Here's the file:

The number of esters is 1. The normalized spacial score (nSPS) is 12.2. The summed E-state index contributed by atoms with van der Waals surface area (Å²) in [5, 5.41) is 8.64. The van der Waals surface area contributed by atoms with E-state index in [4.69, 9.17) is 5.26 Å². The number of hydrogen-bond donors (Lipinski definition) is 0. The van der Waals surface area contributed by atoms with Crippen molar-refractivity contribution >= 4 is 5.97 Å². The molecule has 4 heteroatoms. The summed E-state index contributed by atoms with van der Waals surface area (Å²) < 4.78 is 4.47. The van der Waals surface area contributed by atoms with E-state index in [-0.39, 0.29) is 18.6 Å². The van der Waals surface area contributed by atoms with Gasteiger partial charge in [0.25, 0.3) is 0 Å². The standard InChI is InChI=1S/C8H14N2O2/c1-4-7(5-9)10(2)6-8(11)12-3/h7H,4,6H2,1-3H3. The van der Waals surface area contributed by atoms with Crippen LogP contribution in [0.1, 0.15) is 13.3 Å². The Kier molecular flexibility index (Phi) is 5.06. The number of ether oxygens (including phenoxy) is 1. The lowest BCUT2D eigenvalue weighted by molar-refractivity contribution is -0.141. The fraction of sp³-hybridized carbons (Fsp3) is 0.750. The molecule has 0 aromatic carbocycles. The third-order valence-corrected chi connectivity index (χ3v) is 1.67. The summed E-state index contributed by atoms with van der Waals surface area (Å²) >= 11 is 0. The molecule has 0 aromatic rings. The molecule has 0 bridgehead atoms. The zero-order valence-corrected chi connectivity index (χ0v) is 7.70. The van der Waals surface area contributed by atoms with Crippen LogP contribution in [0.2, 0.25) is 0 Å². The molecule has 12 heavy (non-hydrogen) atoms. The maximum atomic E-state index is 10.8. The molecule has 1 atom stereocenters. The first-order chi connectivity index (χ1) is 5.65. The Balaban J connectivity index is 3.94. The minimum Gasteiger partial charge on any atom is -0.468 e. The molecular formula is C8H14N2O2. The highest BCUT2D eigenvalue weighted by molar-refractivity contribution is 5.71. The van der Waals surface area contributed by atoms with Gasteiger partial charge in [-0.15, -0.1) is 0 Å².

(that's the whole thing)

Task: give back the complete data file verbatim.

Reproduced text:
The number of esters is 1. The normalized spacial score (nSPS) is 12.2. The summed E-state index contributed by atoms with van der Waals surface area (Å²) in [5, 5.41) is 8.64. The van der Waals surface area contributed by atoms with E-state index in [4.69, 9.17) is 5.26 Å². The number of hydrogen-bond donors (Lipinski definition) is 0. The van der Waals surface area contributed by atoms with Crippen molar-refractivity contribution >= 4 is 5.97 Å². The molecule has 4 heteroatoms. The summed E-state index contributed by atoms with van der Waals surface area (Å²) < 4.78 is 4.47. The van der Waals surface area contributed by atoms with E-state index in [-0.39, 0.29) is 18.6 Å². The van der Waals surface area contributed by atoms with Gasteiger partial charge in [0.25, 0.3) is 0 Å². The standard InChI is InChI=1S/C8H14N2O2/c1-4-7(5-9)10(2)6-8(11)12-3/h7H,4,6H2,1-3H3. The van der Waals surface area contributed by atoms with Crippen LogP contribution in [0.1, 0.15) is 13.3 Å². The Kier molecular flexibility index (Phi) is 5.06. The number of ether oxygens (including phenoxy) is 1. The lowest BCUT2D eigenvalue weighted by molar-refractivity contribution is -0.141. The fraction of sp³-hybridized carbons (Fsp3) is 0.750. The molecule has 0 aromatic carbocycles. The third-order valence-corrected chi connectivity index (χ3v) is 1.67. The summed E-state index contributed by atoms with van der Waals surface area (Å²) >= 11 is 0. The molecule has 0 aromatic rings. The molecule has 0 bridgehead atoms. The zero-order valence-corrected chi connectivity index (χ0v) is 7.70. The van der Waals surface area contributed by atoms with Crippen LogP contribution in [0.2, 0.25) is 0 Å². The molecule has 12 heavy (non-hydrogen) atoms. The maximum atomic E-state index is 10.8. The molecule has 1 atom stereocenters. The first-order chi connectivity index (χ1) is 5.65. The Balaban J connectivity index is 3.94. The minimum Gasteiger partial charge on any atom is -0.468 e. The molecular formula is C8H14N2O2. The highest BCUT2D eigenvalue weighted by molar-refractivity contribution is 5.71. The van der Waals surface area contributed by atoms with Gasteiger partial charge in [-0.15, -0.1) is 0 Å².